The job hunting is still going, and the stagnant bank account still waiting for some cash influx. I’ve written about this before. What I haven’t talked about was the practicalities of living with basically no money.
As lucky as I am to be able to live rent-free at my mum’s, and even though my dear mother seems to feel she has her little girl back, we haven’t taken the regression as far as re-establishing pocket money, thanks heaven.
And whilst I currently live within my (no) means, because I do absolutely nothing besides writing, looking for jobs, and going for walks, there are still some stuff that have to be bought. Like food.
And so here I am, introducing: skipping. Not the kind you do with a rope though. The kind that gets you yummy veggies for free.
I had always wanted to do it when on the road, but the truth is that I was too lazy to cook most of the time. Staying in hostels and backpackers is great on so many levels, the communal kitchen often not being one of them. I as often as not survived on takeaways or on rice: quick, cheap, and it fills you up. Not necessarily very exciting, but it did the job.
Now, being back “home”, there is no way I would be ok with this kind of diet. The only one thing I always do when I am in Paris is eat properly (and usually put some weight on).
My mum being awesome (and slightly crazy), the fact that I have no money means she thinks she has no money either. Add to that the hippie past and the environmentally aware activism, and you have the perfect recipe for a spot of skipping seeming to answer all our prayers.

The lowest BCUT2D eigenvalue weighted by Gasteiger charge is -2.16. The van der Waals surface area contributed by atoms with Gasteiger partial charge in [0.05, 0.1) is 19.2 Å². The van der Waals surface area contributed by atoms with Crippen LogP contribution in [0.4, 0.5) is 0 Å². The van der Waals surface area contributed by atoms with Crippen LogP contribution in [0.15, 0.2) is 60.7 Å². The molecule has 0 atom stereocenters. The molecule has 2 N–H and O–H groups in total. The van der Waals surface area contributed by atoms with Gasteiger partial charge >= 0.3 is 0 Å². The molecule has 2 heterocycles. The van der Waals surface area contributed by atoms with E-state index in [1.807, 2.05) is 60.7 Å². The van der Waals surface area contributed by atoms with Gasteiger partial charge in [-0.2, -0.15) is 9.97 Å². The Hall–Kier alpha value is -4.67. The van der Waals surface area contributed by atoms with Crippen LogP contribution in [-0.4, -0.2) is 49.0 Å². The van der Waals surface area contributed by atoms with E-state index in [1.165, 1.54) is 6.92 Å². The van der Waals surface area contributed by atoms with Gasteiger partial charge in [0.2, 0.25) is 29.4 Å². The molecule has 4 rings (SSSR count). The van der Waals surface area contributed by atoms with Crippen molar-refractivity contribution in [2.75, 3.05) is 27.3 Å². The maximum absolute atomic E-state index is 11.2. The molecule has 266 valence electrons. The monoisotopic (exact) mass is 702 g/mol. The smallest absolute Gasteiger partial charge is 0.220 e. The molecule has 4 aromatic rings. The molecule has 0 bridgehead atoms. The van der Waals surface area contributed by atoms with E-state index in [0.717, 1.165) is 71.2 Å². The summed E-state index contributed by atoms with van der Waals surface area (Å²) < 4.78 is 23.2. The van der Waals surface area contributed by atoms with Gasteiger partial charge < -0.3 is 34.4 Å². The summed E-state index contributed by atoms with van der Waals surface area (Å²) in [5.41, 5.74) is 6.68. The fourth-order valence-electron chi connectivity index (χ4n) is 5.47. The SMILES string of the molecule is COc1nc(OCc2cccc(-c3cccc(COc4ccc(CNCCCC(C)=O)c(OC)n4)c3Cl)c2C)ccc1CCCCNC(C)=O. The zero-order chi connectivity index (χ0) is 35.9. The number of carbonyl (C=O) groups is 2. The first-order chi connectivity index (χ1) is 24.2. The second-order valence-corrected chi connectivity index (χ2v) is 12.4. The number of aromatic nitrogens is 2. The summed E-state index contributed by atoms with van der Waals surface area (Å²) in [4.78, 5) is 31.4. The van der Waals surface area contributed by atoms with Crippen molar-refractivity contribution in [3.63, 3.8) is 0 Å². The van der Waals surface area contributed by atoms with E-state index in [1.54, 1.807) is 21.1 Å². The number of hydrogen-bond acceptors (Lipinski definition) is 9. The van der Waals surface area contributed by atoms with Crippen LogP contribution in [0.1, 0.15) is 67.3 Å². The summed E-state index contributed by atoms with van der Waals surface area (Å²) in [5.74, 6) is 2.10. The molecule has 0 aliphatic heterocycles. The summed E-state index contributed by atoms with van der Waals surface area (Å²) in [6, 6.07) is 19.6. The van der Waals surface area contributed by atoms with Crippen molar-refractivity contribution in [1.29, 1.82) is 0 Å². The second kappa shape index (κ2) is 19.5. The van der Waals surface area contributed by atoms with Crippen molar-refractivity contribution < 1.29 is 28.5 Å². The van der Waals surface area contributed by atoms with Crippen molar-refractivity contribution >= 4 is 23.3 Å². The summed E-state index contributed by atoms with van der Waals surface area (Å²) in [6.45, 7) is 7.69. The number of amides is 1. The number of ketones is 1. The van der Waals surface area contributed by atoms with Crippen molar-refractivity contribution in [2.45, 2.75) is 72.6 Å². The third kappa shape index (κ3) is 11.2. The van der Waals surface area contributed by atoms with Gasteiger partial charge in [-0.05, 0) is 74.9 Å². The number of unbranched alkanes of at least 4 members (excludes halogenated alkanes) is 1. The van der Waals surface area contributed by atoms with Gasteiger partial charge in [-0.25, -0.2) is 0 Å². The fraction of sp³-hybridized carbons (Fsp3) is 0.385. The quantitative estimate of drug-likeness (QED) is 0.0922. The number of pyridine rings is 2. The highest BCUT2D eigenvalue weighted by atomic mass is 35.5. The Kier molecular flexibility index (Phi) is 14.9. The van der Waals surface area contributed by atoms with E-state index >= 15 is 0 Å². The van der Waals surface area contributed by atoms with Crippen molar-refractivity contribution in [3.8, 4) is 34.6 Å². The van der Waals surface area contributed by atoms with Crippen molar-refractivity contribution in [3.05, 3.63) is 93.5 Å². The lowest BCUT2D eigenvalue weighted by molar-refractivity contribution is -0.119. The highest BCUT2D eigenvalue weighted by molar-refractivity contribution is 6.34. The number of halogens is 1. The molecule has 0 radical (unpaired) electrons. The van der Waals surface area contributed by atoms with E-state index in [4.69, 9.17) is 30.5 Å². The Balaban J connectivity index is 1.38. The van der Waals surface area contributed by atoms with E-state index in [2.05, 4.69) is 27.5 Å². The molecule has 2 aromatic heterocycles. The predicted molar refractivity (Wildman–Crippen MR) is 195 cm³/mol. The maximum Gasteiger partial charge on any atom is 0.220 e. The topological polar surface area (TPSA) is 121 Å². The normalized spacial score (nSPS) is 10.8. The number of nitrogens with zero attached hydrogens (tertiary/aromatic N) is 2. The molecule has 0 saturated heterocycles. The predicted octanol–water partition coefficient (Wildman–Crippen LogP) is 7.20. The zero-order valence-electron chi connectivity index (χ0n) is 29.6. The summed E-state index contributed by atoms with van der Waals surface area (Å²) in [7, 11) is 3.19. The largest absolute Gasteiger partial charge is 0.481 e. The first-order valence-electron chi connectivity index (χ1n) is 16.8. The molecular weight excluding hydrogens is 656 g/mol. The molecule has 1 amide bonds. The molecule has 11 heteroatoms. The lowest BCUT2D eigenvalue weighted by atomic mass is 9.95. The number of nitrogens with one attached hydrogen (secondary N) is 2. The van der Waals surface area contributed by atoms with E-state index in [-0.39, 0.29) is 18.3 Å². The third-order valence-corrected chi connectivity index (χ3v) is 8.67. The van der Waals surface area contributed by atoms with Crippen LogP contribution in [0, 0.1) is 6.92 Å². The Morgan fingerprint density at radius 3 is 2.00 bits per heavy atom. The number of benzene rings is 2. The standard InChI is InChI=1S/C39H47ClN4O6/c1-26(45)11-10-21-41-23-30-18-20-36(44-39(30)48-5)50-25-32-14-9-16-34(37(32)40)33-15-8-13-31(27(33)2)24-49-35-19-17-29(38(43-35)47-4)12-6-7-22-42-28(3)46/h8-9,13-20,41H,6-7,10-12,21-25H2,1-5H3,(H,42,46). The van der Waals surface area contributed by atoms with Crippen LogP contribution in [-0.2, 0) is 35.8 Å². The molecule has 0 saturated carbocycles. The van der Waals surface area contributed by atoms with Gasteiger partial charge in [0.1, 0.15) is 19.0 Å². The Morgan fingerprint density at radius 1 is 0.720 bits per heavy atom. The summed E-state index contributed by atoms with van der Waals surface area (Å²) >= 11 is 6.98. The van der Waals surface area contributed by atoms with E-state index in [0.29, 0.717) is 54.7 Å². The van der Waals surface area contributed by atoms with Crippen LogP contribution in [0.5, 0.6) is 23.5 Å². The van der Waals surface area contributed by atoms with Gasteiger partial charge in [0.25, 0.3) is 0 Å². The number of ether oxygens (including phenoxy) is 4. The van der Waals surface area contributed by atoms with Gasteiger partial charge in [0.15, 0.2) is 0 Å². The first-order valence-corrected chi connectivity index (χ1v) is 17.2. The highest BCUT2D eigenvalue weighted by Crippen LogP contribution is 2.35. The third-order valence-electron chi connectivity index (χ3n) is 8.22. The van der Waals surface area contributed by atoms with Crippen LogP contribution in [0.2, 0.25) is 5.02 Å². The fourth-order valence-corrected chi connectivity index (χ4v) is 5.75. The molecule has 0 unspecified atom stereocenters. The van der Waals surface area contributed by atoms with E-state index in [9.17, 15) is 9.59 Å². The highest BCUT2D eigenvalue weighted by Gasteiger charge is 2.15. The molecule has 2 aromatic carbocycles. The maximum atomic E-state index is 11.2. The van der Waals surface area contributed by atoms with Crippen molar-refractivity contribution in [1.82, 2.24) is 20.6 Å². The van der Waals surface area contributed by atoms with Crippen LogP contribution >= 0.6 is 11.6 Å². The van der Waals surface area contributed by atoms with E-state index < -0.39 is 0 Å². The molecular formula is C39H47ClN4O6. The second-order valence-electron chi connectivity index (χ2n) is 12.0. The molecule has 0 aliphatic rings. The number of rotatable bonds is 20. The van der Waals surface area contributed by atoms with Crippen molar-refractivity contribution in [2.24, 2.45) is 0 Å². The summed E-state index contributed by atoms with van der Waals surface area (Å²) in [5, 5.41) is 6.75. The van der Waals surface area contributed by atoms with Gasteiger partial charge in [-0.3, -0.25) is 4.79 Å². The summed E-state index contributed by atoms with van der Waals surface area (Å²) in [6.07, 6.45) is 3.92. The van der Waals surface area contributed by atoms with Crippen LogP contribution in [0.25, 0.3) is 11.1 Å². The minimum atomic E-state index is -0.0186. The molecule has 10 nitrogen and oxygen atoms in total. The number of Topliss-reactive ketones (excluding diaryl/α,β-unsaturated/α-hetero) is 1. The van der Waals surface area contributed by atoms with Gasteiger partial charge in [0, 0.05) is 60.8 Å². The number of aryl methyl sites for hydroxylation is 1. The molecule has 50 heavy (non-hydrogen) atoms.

Skipping is foraging. Replace the woods and psychedelic mushrooms by the city centre and discarded veggies, and you get the gist of it.
You don’t have to restrain yourself to greens, but I am here talking from experience, and with a thrice-weekly market down the road from the flat, fruits and vegetables are the way we go. Plus, they are healthy, yummy, and expensive, not to mention, usually disgusting when bought from our local supermarket.
It’s amazing we hadn’t done it before. Aside from the fact it saves money, skipping is also environmentally friendly. Waste is a massive issue in our society, so why not try to do something about it, and save some cash whilst you’re at it.
Here are the minutiae.
On market day, we watch the clock. When the market is over, we head down and do a quick run through, that is, we walk up and down the street to check that the stalls are being packed up, and to figure out what will be left on the road when they are done.
Then starts the real work. Sorting through the discarded boxes by the trucks and picking up whatever has been left for no other reason than laziness or stupidly high standard. A bruised melon is still a melon, and a weirdly shaped zucchini will still taste like zucchini once it’s been chopped up and cooked.
You might even find real gems. A dozen 5kgs boxes of cherries neatly stacked and forgotten (or discarded)! Two organic pineapples that seemed to not have fitted in the truck…
It’s all picked up and taken back home, to get sorted out again and then washed thoroughly. It’s a lot of work, maybe, but not only is it economical, it’s also fun. Treasure hunt fun. It also makes you go outside your comfort zone. Who knew there were so many different ways to eat zucchinis (they seem to be forgotten a lot)?
I truly believe that market skipping is the way to go. You might get some strange looks, but who cares? The suckers giving you these looks are still spending cash to eat greens! And you’re probably never going to see them again, anyways.
Why don’t more people do it? I believe the same reasons I always meant to but never gotten around to it: laziness, lack of time, and maybe a tiny bit of pride. Well, screw all that and go foraging!